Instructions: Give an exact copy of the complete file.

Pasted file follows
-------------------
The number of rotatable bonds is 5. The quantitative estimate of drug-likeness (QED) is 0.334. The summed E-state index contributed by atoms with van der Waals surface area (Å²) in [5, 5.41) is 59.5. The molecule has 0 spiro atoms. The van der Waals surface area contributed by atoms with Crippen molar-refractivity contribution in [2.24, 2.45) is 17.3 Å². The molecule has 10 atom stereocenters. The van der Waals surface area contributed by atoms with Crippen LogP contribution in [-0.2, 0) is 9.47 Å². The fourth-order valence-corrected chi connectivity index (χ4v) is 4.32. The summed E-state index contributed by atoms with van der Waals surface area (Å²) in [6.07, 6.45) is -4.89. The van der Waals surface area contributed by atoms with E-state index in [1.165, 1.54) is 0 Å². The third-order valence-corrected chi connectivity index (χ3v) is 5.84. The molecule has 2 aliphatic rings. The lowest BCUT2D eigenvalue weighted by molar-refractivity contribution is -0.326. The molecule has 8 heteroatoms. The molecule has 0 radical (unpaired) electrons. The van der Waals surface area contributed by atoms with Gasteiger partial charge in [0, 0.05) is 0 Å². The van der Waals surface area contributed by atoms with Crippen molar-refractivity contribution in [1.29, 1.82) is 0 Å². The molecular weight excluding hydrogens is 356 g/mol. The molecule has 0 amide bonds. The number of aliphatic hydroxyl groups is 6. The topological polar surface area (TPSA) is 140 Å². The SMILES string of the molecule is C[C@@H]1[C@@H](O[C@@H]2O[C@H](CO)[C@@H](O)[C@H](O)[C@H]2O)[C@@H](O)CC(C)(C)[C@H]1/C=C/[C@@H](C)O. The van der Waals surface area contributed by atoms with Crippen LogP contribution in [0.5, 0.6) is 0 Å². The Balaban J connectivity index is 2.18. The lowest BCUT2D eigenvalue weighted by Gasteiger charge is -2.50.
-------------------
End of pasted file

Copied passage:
The number of rotatable bonds is 5. The quantitative estimate of drug-likeness (QED) is 0.334. The summed E-state index contributed by atoms with van der Waals surface area (Å²) in [5, 5.41) is 59.5. The molecule has 0 spiro atoms. The van der Waals surface area contributed by atoms with Crippen molar-refractivity contribution in [2.24, 2.45) is 17.3 Å². The molecule has 10 atom stereocenters. The van der Waals surface area contributed by atoms with Crippen LogP contribution in [-0.2, 0) is 9.47 Å². The fourth-order valence-corrected chi connectivity index (χ4v) is 4.32. The summed E-state index contributed by atoms with van der Waals surface area (Å²) in [6.07, 6.45) is -4.89. The van der Waals surface area contributed by atoms with E-state index in [1.165, 1.54) is 0 Å². The third-order valence-corrected chi connectivity index (χ3v) is 5.84. The molecule has 2 aliphatic rings. The lowest BCUT2D eigenvalue weighted by molar-refractivity contribution is -0.326. The molecule has 8 heteroatoms. The molecule has 0 radical (unpaired) electrons. The van der Waals surface area contributed by atoms with Gasteiger partial charge in [0, 0.05) is 0 Å². The van der Waals surface area contributed by atoms with Crippen molar-refractivity contribution in [1.29, 1.82) is 0 Å². The molecular weight excluding hydrogens is 356 g/mol. The molecule has 0 amide bonds. The number of aliphatic hydroxyl groups is 6. The topological polar surface area (TPSA) is 140 Å². The SMILES string of the molecule is C[C@@H]1[C@@H](O[C@@H]2O[C@H](CO)[C@@H](O)[C@H](O)[C@H]2O)[C@@H](O)CC(C)(C)[C@H]1/C=C/[C@@H](C)O. The van der Waals surface area contributed by atoms with Crippen LogP contribution in [0.5, 0.6) is 0 Å². The Balaban J connectivity index is 2.18. The lowest BCUT2D eigenvalue weighted by Gasteiger charge is -2.50.